Pontoon Fishing for Crappie
By Brad Wiegmann
You can catch crappie on any boat that floats. However, only a pontoon let’s you enjoy crappie fishing to the maximum with it’s open space and amenities. Truth is a pontoon when rigged right can be the ultimate crappie fishing boat.
Of course when anglers think of pontoon boats they regard them as a boat for weekend crappie fishermen with astro turf floors and coozie holders rigged on the railings. They are right when it comes to fishing from pontoons in crappie tournaments where how fast and far you travel plays a significant part in tournament success, however, they can’t be overlooked when it comes to crappie fishing for fun. Truth is several successful crappie guides take charter groups out in pontoons because of the advantages of fishing from them.
“I started out guiding for crappie in a bass boat, but quickly learned that clients wanted to bring more than a couple people on the guide trips. My bass boat didn’t have enough room so to accommodate them the only answer was to use a pontoon boat. That was twenty years ago and I have never regretted switching over to a pontoon boat,” said Jerry Thompson, Living the Dream Guide Service (www.ltdguideservice.com) on Toledo Bend.
Thompson pointed out there are advantages and disadvantages to fishing for crappie out of a pontoon boat. “I love the fact; I have enough room for large groups all out in just one boat. It’s not unusual for a family or corporate trip where they don’t want to be in two boats and fishing from a large pontoon allows me to take them all at one time,” said Thompson.
Other advantages Thompson revealed was pontoons have a better, more stable ride since they are bigger. He went on to explain on his pontoon they bring lots more equipment like an extra cooler with ice to keep crappie in for cleaning. At times, Thomson will even bring a deckhand along to help with catering to the clients on the boat.
Even keeping live bait becomes easier in a pontoon. Thompson’s pontoon has one built-in livewell with an aeration system that keeps bait alive even in the summer months. He also utilizes a bucket style livewell when necessary.
On the other hand, Thompson revealed there was really only one disadvantage. “During the spawn on Toledo Bend it can be hard to get into some of the places that are stumpy and crappie are spawning there, but not all crappie spawn at once. So, we can still fish for the pre- and post spawn crappie in deep water and have very successful trips during that time of year.”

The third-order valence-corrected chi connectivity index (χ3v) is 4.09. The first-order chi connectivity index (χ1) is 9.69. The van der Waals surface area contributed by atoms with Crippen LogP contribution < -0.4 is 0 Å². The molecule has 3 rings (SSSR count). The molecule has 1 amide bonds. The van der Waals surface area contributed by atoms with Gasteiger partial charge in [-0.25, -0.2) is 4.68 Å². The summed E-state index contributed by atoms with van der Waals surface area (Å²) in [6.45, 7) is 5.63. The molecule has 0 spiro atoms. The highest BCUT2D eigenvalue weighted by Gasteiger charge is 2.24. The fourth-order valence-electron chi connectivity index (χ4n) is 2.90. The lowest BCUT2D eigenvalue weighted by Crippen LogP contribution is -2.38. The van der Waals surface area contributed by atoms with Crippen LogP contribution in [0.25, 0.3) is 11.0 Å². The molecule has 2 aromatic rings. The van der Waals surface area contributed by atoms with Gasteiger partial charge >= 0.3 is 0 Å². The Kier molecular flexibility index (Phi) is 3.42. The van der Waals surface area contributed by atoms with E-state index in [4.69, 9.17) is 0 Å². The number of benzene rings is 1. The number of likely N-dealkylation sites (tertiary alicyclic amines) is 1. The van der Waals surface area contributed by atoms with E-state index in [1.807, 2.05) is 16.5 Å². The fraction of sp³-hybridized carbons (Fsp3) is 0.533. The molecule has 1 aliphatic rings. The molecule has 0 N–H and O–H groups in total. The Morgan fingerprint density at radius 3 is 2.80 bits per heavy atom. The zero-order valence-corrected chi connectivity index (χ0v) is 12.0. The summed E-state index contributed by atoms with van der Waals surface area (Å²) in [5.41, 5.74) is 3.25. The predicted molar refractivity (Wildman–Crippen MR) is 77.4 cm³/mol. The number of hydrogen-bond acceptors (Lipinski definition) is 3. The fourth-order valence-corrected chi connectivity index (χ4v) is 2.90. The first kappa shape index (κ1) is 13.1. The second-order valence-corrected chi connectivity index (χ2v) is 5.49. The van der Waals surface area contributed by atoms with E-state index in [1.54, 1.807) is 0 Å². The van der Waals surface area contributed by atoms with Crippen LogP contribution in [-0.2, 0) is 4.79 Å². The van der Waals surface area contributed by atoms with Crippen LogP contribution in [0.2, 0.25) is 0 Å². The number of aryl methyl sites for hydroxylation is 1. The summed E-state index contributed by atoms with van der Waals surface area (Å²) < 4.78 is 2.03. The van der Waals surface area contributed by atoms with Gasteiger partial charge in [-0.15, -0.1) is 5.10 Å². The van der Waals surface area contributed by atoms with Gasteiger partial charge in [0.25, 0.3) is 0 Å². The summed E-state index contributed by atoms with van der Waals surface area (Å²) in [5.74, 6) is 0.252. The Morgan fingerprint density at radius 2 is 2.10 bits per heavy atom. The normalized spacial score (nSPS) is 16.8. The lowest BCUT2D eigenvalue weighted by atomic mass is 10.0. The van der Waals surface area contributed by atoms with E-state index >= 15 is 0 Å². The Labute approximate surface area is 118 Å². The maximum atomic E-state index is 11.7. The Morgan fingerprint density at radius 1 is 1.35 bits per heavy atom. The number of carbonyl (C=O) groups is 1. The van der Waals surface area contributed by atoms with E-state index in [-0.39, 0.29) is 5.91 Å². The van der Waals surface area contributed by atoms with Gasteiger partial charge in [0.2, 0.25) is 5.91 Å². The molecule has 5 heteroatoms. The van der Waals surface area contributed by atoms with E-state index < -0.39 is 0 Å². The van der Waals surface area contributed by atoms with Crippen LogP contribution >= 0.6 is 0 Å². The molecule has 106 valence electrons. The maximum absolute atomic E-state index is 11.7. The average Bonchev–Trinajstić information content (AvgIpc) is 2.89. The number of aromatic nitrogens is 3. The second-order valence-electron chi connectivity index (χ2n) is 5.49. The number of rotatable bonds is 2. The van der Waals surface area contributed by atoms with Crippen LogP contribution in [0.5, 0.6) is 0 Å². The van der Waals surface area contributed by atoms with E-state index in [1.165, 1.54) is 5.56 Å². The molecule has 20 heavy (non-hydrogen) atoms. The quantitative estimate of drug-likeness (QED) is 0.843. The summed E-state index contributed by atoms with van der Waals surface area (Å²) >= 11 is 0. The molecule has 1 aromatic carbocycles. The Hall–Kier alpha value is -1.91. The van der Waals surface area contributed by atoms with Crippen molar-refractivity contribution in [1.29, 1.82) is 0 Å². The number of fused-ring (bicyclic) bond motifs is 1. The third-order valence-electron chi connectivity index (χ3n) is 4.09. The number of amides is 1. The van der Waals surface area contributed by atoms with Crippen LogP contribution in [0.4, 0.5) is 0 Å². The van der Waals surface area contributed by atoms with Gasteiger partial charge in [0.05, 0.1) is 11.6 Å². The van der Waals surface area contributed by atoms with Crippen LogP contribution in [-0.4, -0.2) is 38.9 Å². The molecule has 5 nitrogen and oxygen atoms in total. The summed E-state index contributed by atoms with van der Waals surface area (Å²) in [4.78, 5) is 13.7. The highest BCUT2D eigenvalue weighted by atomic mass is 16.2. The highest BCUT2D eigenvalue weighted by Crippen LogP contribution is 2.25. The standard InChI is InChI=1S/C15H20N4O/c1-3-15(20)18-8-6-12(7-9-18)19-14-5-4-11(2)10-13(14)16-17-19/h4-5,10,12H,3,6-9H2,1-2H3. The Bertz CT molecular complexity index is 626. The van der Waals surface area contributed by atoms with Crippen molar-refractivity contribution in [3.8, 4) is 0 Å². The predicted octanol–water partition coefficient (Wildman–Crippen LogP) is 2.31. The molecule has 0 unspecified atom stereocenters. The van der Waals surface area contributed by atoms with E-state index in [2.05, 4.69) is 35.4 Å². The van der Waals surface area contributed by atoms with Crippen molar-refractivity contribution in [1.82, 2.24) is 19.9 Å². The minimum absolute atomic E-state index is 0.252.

Thompson has his 25’ pontoon rigged with a 115 HP outboard engine to power him to different locations on the lake. Once Thompson gets to where he is going the Motorguide trolling motor mounted on the front deck is lowered. His trolling motor utilizes a proprietary GPS system that can guide him to a waypoint or lock the pontoon in one spot where they can fish.
As for anchoring, Thompson is adamant about not using an anchor out when fishing from a pontoon boat. “It’s been so long I don’t remember when I used an anchor. Over the years when I tried to anchor and crappie fish too many bad things have happened. The biggest issue is getting the anchor down and clients get their lines caught in it or the anchor gets in the brush pile we are fishing and disrupts everything. Plus with the new technology where the trolling motor locks you in place there’s no need to drop an anchor,” said Thompson.
When it comes to fishing from a pontoon Thompson likes to keep it simple. “Instead of casting, I have found just dipping or dropping the lure or minnow straight down works best.”
One other thing he does is use a short 6’ fishing rod to keep clients from tangling lines or hooking each other. Since his clients aren’t casting it’s vital for Thompson to keep the pontoon in the correct location. To do this he relies on a trolling motor controlled by the GPS receiver and and using a hand-held remote. This allows Thompson to help out his clients, bait hooks or tie on lures instead of having to constantly operate the trolling motor.
When it comes to where to fish, Thompson uses his electronics, past experience and season patterns to help him decide. It should come as no surprise to learn he uses down imaging to locate crappie before fishing. However, it’s brush piles located around Toledo Bend in key areas that are his favorite fishing spots.
“Brush piles are really important for my style of fishing from a pontoon boat. You can’t just run up and down the lake in a pontoon checking every spot. I have put brush piles in locations where crappie migrates to in the summer, fall, winter and spring,” said Thompson.
Depending on the time of year, Thompson may have his pontoon in 15- to 50-foot of water overtop a brush pile. “I normally don’t fish in less than fifteen foot or less of water. It seems like they get real skittish whenever you try fishing overtop of them that shallow,” said Thompson.
Maybe the biggest selling point is cost compared to other styles of boats. A rigged out 20’ bass boat being used for crappie fishing can cost more than $50,000 compared to a 24’ pontoon costing around $26,000. Johnboats are another option, but they don’t offer the same seating, floor space or stability a pontoon offers.
“You won’t get any more comfortable than in a pontoon boat. Clients in my pontoon have space to move around, cover from the elements like rain or sun and of course music,” said Thompson. After twenty years of guiding for crappie on Toledo Bend out of pontoon boat Thompson knows all the advantages and disadvantages.